And some tribulations are there, also, that grow upon such causes that in those cases I would never forbear but always would, without any doubt, give that counsel and comfort to any man.

VINCENT: What causes, good uncle, are those?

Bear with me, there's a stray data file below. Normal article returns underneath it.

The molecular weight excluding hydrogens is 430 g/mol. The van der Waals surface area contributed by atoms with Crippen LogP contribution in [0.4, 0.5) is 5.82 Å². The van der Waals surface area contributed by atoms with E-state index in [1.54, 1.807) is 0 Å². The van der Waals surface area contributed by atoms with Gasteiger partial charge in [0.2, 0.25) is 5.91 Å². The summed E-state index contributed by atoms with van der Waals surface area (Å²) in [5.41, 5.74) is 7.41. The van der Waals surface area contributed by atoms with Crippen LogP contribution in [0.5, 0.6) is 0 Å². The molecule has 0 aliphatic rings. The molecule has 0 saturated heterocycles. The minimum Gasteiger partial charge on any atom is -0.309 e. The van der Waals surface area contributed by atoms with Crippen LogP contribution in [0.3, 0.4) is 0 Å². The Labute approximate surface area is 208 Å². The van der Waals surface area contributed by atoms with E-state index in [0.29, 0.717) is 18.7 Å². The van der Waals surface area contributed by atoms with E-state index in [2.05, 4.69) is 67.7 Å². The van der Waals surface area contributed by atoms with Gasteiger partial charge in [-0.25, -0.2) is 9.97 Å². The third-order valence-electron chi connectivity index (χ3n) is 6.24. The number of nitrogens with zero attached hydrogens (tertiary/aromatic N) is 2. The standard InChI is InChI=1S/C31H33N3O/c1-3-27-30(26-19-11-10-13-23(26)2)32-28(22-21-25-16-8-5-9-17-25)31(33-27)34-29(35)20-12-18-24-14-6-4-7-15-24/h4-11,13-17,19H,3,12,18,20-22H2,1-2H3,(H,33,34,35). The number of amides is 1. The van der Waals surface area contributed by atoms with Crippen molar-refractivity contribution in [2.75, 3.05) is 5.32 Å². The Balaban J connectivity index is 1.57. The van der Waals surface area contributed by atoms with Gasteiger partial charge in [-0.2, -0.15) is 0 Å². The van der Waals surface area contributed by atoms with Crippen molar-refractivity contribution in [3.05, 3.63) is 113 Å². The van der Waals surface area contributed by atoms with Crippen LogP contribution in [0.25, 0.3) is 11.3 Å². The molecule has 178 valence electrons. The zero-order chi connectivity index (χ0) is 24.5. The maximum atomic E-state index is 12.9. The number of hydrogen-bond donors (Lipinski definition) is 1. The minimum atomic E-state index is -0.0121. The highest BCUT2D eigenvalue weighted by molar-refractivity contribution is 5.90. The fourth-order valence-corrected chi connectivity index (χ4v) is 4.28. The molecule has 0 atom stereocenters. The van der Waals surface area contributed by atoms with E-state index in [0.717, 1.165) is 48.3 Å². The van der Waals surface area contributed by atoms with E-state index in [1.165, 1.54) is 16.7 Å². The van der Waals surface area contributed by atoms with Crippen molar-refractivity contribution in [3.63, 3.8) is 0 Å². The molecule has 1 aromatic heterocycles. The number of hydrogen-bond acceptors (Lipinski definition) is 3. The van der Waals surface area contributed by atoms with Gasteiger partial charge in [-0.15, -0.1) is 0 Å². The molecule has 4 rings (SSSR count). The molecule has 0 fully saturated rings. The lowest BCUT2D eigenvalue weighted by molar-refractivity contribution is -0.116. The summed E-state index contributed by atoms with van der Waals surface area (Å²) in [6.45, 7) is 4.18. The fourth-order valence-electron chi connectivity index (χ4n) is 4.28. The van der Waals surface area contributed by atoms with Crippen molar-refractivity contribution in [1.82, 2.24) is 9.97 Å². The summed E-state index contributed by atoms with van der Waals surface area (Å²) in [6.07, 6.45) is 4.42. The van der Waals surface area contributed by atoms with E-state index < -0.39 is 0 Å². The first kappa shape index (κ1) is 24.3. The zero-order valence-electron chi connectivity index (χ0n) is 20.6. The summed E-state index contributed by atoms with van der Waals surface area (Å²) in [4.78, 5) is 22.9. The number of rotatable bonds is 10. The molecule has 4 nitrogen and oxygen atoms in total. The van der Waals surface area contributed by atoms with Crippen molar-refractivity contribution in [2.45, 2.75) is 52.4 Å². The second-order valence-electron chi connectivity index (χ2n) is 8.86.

ANTHONY: Marry, cousin, wheresoever a man falleth in tribulation for the maintenance of justice or for the defence of God's cause. For if I should happen to find a man who had long lived a very virtuous life, and had at last happened to fall into the Turks' hands; and if he there did abide by the truth of his faith and, with the suffering of all kinds of torments taken upon his body, still did teach and testify the truth; and if I should in his passion give him spiritual comfort—might I be bold to tell him no further but that he should take patience in his pain, and that God sendeth it to him for his sin, and that he is well worthy to have it, though it were yet much more? He might then well answer me, and other such comforters, as Job answered his: "Burdensome and heavy comforters be you." Nay, I would not fail to bid him boldly, while I should see him in his passion, to cast sin and hell and purgatory and all upon the devil's pate, and doubt not but—as, if he gave over his hold, all his merit would be lost and he would be turned to misery—so if he stand and persevere still in the confession of his faith, all his whole pain shall turn all into glory.